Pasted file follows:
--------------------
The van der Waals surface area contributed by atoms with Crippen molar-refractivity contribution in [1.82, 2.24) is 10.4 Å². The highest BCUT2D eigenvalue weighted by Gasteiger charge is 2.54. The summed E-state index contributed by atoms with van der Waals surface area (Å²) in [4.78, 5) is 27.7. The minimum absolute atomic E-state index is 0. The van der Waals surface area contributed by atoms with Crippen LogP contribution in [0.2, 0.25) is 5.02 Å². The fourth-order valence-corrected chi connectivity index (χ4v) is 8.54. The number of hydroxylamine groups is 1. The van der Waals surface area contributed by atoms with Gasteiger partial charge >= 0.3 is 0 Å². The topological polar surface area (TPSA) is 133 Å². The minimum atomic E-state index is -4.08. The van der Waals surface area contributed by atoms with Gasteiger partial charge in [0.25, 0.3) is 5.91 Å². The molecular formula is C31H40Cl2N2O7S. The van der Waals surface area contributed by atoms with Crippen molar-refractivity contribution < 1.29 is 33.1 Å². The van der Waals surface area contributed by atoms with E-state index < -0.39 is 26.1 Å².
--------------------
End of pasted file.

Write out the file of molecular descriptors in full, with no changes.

The van der Waals surface area contributed by atoms with Crippen molar-refractivity contribution in [1.82, 2.24) is 10.4 Å². The highest BCUT2D eigenvalue weighted by Gasteiger charge is 2.54. The summed E-state index contributed by atoms with van der Waals surface area (Å²) in [4.78, 5) is 27.7. The minimum absolute atomic E-state index is 0. The van der Waals surface area contributed by atoms with Crippen LogP contribution in [0.2, 0.25) is 5.02 Å². The fourth-order valence-corrected chi connectivity index (χ4v) is 8.54. The number of hydroxylamine groups is 1. The van der Waals surface area contributed by atoms with Gasteiger partial charge >= 0.3 is 0 Å². The topological polar surface area (TPSA) is 133 Å². The minimum atomic E-state index is -4.08. The van der Waals surface area contributed by atoms with Gasteiger partial charge in [0.25, 0.3) is 5.91 Å². The molecular formula is C31H40Cl2N2O7S. The van der Waals surface area contributed by atoms with Crippen molar-refractivity contribution < 1.29 is 33.1 Å². The van der Waals surface area contributed by atoms with E-state index < -0.39 is 26.1 Å².